Saturday, November 18, 2006

GM looks to China to fuel rebound

Wednesday, November 08, 2006
GM looks to China to fuel rebound
While it's cutting back in North America, automaker has plans to spend $3B in 2004-2007 in the nation.
Elaine Kurtenbach / Associated Press

SHANGHAI, China -- Government worker Xue Weiqing is just the sort of customer General Motors Corp. is banking on to help power its turnaround.

At 33, Xue is already buying his second GM car, a shiny Chevy Lova sedan, after outgrowing his Buick Sail.

"I had the Sail for almost two years and it felt just a bit small, so I decided to go for something a bit roomier," said Xue as he waited for his shiny dark blue sedan at a Chevrolet dealership in western Shanghai.

General Motors Corp., beset by sluggish sales and crippling legacy costs, needs China -- the world's third biggest car market behind Japan and the U.S. -- to provide growth it won't find in the U.S. and other Western markets as it engineers its comeback.

While it's closing plants and trimming production in North America, GM is pouring more money into China -- with plans to spend $3 billion in 2004-2007.

It already has five vehicle factories and one engine plant in China, an auto financing venture and is quickly expanding dealerships.

So far the investment seems to be paying off.

Last year, GM surpassed German rival Volkswagen AG to become the No. 1 automaker in China, GM's biggest national market after the United States.

GM and its local joint ventures' sales jumped 36.7 percent, a tick above industrywide growth, to 645,680 units in the first three quarters of this year. That compares with flat second-quarter sales in North America for GM, which reported a net loss of $3.2 billion largely due to one-time costs associated with its restructuring program.

In 2005, GM's sales in China rose 35.2 percent year-on-year to 665,390.

"In China, GM operates on a level playing field with Toyota," says Peter Morici, a business consultant and professor at the University of Maryland, referring to GM's heavy burdens of pensions and other benefits back in the U.S.

"It does well in China because it has the engineering and marketing know-how to compete without those liabilities," he said.

GM is looking increasingly to its Chevrolet brand to rev up sales volume in this increasingly competitive market, where incomes still average only about $150 a month, or about twice that in Shanghai.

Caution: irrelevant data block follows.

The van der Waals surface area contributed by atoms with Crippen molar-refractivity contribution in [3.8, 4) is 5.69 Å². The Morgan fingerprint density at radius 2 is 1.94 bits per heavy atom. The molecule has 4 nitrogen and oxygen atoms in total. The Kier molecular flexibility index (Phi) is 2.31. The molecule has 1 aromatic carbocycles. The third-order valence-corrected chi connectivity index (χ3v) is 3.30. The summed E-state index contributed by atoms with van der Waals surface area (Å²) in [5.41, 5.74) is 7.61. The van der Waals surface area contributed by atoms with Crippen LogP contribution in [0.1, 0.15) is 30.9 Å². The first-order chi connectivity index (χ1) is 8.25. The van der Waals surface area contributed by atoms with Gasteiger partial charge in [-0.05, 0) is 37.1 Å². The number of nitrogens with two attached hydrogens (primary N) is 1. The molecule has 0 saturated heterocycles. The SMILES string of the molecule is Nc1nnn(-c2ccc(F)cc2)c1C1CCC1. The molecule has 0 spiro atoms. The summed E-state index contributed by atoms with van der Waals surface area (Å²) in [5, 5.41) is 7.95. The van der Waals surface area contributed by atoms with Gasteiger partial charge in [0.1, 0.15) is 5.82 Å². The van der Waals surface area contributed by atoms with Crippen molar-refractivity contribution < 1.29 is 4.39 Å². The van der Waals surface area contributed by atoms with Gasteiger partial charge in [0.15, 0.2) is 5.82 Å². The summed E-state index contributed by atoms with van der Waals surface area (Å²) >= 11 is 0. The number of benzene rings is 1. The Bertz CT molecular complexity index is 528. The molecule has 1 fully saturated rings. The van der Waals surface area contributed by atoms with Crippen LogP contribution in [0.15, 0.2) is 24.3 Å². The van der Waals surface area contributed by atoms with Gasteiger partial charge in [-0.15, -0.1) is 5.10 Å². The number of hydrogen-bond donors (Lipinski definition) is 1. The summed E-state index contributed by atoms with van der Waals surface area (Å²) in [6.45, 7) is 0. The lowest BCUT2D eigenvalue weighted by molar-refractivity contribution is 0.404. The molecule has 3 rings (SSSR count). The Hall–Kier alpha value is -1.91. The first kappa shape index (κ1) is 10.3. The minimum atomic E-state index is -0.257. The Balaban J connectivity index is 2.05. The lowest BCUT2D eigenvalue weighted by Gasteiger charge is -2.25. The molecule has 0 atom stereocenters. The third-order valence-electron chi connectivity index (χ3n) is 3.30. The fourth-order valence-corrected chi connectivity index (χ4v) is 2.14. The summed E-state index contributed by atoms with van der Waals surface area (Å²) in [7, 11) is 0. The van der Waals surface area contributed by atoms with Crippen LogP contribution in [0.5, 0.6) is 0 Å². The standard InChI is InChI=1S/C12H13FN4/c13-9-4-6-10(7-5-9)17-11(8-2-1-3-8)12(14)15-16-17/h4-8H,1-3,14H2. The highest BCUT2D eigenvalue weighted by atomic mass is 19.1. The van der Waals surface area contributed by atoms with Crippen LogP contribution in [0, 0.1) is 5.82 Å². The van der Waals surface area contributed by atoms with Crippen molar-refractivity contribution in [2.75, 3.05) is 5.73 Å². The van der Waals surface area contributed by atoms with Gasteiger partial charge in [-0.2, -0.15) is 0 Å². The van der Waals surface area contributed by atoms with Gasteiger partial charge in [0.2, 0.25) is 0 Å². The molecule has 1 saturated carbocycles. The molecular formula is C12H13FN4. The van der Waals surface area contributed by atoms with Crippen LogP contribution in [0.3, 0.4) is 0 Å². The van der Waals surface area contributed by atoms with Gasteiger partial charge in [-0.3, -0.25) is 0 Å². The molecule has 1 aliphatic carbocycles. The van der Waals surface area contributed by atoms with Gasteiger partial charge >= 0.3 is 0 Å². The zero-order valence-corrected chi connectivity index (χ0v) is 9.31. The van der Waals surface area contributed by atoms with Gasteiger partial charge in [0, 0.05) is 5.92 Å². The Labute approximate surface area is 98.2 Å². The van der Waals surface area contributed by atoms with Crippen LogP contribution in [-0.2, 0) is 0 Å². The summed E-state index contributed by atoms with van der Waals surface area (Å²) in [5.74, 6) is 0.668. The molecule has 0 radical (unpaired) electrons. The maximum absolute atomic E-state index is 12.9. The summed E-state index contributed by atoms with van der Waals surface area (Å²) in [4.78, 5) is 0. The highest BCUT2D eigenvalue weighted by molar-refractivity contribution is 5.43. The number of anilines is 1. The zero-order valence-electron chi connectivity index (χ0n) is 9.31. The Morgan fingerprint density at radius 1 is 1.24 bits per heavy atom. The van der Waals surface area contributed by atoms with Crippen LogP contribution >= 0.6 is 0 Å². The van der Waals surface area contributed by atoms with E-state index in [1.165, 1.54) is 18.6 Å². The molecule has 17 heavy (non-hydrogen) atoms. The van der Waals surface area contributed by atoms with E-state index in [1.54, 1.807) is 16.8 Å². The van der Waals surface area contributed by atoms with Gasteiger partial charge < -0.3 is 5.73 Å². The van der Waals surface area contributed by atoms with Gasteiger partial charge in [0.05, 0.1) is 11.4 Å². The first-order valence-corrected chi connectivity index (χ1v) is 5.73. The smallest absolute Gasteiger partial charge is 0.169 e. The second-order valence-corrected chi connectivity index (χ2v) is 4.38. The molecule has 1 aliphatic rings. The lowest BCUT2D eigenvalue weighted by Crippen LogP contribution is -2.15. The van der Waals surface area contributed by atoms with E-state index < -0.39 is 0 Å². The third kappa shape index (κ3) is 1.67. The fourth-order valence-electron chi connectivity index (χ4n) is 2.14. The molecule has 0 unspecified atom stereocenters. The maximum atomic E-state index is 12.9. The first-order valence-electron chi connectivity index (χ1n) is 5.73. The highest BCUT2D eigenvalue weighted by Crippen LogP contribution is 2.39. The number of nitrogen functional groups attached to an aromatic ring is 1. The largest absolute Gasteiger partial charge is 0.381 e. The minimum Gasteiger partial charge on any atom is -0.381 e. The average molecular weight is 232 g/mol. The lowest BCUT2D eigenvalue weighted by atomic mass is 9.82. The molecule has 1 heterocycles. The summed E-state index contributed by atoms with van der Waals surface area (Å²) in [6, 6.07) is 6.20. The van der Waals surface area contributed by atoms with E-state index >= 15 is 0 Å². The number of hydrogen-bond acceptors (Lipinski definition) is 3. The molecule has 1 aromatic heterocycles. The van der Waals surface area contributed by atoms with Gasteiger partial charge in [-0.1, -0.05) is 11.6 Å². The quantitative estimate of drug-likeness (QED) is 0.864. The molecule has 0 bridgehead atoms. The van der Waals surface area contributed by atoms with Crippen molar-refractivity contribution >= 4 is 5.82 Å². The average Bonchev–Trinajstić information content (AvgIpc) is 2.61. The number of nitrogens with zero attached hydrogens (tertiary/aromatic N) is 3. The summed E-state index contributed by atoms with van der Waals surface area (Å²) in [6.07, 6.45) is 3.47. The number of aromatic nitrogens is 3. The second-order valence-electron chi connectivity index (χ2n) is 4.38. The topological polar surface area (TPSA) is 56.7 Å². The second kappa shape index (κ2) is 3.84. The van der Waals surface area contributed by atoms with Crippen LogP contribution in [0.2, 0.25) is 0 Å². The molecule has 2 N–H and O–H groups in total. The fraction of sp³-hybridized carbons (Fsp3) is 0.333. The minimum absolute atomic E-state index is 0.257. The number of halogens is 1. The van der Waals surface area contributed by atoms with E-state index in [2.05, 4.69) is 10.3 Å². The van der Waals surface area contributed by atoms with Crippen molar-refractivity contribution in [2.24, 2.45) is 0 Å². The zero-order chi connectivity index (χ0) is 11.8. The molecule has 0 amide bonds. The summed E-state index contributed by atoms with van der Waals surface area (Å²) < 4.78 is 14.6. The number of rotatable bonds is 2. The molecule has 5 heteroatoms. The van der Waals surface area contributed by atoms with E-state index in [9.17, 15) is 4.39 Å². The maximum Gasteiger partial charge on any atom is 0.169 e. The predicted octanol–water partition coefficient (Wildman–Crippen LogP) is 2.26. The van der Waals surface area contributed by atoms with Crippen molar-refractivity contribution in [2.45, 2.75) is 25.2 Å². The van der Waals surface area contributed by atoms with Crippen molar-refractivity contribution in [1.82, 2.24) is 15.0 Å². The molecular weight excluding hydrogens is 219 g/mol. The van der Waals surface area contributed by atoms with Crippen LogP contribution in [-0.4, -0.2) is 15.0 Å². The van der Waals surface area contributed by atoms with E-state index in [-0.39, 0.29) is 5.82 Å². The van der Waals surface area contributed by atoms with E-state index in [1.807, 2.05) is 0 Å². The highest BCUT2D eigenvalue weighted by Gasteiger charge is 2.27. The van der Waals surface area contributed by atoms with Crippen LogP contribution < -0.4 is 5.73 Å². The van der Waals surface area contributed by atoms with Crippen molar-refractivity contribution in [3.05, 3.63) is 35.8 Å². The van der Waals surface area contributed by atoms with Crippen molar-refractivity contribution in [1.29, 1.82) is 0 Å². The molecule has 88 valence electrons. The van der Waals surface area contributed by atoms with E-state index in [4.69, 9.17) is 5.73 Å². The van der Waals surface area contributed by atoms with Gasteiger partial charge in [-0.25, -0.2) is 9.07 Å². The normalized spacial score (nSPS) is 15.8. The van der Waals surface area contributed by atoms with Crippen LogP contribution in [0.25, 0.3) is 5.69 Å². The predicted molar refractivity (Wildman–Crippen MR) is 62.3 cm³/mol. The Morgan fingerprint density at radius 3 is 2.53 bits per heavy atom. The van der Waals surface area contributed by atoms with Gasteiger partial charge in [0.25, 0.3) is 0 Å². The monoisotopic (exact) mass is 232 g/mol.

In early 2005, GM announced that it would make Chevy its main brand in China. It incorporated the Sail, a compact model that was then part of the Buick brand, into Chevy's economy to midsize lineup.

"What we're trying to do is build the brand here," says Steve Betz, Chevrolet brand manager at Shanghai GM, GM's joint venture with state-owned Shanghai Automotive Industrial Corp. "We have to win here. That's the overall goal. We can't take our focus away from here," he says.

Chevy sold about 80,000 units in China in 2005, its first year. This year, third-quarter sales were up 51 percent year-on-year, with the company forecasting full-year sales of more than 100,000.

GM has also been helped by strong demand for the minivans and compacts assembled by its second joint venture, called SAIC-GM-Wuling, which accounted for more than half GM's total sales in China last year.

The Chevy familiar to U.S. drivers isn't the one being sold in China. For one thing, the lineup includes no pickups, but has models which are not sold elsewhere, such as the Lova.

The target car buyer is a young professional, 20-35 years old.

"Our goal is to capture them and keep them for life, bring them through the GM family," says Betz.

© Copyright 2006 The Detroit News. All rights reserved.


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